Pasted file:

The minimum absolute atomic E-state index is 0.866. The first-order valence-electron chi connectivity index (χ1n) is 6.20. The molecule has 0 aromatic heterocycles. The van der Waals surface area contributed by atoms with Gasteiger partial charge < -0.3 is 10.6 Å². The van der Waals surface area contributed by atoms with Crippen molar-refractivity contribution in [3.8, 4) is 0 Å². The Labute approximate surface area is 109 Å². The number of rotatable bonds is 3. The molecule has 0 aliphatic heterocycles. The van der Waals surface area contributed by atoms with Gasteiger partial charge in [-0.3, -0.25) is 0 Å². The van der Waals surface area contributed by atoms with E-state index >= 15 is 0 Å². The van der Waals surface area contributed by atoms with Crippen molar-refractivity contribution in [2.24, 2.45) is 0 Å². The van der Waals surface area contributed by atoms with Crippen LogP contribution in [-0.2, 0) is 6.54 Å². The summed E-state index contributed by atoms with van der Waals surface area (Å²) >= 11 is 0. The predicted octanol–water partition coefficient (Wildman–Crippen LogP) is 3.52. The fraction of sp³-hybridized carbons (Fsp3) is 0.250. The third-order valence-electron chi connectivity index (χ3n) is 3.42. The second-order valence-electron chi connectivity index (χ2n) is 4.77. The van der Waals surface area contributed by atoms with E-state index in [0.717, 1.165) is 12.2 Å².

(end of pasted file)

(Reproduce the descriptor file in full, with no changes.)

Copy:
The minimum absolute atomic E-state index is 0.866. The first-order valence-electron chi connectivity index (χ1n) is 6.20. The molecule has 0 aromatic heterocycles. The van der Waals surface area contributed by atoms with Gasteiger partial charge < -0.3 is 10.6 Å². The van der Waals surface area contributed by atoms with Crippen molar-refractivity contribution in [3.8, 4) is 0 Å². The Labute approximate surface area is 109 Å². The number of rotatable bonds is 3. The molecule has 0 aliphatic heterocycles. The van der Waals surface area contributed by atoms with Gasteiger partial charge in [-0.3, -0.25) is 0 Å². The van der Waals surface area contributed by atoms with E-state index >= 15 is 0 Å². The van der Waals surface area contributed by atoms with Crippen molar-refractivity contribution in [2.24, 2.45) is 0 Å². The van der Waals surface area contributed by atoms with Crippen LogP contribution in [-0.2, 0) is 6.54 Å². The summed E-state index contributed by atoms with van der Waals surface area (Å²) >= 11 is 0. The predicted octanol–water partition coefficient (Wildman–Crippen LogP) is 3.52. The fraction of sp³-hybridized carbons (Fsp3) is 0.250. The third-order valence-electron chi connectivity index (χ3n) is 3.42. The second-order valence-electron chi connectivity index (χ2n) is 4.77. The van der Waals surface area contributed by atoms with E-state index in [0.717, 1.165) is 12.2 Å².